Alpencamp Biogass Process

Josef with self-optimizing heating system (left); and annual waste from biomass (right)

You can view the system online here (under Demo, select OK within Login box, enter username “demo” and password “solarenlange”)

Another contribution to K-M’s sustainability is the local biogas plant, which uses farmer waste inputs, producing energy and fertile soil.

Biogas Process Diagram

The Biogas Process

Ruth Klauss is a fourth generation employee in the family owned company, Alpen Adria Energie (AAE). AAE builds production plants like hydropower, and supplies energy to regional distributors across Austria.

Through a slow and steady growth strategy, AAE has been strong for 126 years. According to Ruth, cashflow and capital investment constraints, combined with legal barriers, represent key challenges for AAE. Prudence, caution and gradual growth enable AAE to profit in all sectors of energy production, with the exception of biogas.

Alpen Adria Energie Building

Surprisingly, Ruth indicates that their marketing budget is 25 times smaller than one of their competitors. AAE performs minimal marketing and depends on a pull strategy – customers come to them.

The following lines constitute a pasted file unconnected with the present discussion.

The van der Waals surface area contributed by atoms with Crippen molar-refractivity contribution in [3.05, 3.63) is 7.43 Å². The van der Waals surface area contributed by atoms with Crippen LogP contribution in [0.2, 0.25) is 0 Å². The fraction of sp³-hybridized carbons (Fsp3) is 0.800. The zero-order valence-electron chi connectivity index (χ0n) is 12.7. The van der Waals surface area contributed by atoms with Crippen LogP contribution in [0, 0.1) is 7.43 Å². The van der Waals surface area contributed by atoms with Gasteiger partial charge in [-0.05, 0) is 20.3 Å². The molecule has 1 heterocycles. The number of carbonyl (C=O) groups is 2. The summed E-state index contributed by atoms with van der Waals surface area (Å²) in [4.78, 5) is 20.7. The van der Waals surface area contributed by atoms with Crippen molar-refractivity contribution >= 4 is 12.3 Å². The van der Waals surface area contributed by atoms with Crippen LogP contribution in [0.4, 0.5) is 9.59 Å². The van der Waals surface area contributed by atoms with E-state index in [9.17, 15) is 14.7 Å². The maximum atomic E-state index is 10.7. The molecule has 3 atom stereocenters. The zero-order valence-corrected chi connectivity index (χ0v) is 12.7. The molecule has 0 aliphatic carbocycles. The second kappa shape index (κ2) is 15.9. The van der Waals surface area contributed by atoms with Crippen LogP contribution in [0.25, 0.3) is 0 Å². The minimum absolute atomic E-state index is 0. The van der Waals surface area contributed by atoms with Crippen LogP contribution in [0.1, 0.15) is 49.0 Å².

In the future, AAE plans to maintain its core competency, while developing joint ventures and greater community engagement through collective financing.
My final encounter in K-M was with Sabrina Barthel. Thanks to Sabrina, my entire trip was made possible. She acts as the coordinator of the K-M renewable energy association, which sees more visitors every year. The association bridges the community’s key environmental partners to host meetings and provide educational programs to the public. These educational programs operate on a fee-for-service revenue model. Consequently, the nonprofit association shows signs of becoming a business.

Play in Learning Garden

I had the opportunity to “play” in the learning garden, where engineers to kindergarteners can participate in interactive experiments.

Increasing the program’s scope to include interactive spaces like the learning garden help boost visitor numbers.

Not only can I appreciate the impressive sustainable practices, but also I am grateful for being allowed to actively learn about K-M.

Learning Garden Exercises

My friends and I hiked to the Austro-Italian Border.

Hiking around K-M

K-M Hike
K-M is a model community for sustainability in action. It takes the collaborative effort of each member to produce such a model entity. I look forward to seeing its environmental initiatives continue to blossom, and perhaps be back for a hike or two!

Sunrise in K-M

Hiking during sunrise

Energy Access for All

I recently attended a workshop on the topic of global sustainable energy development and local initiatives. The seminar was supported by the United Nations Industrial Development Organization (UNIDO), Society for International Development (SID) and Austrian Development Agency and hosted by the International Institute for Applied Systems Analysis (IIASA). With Rio+20 beginning today, the workshop took place at a very opportune time.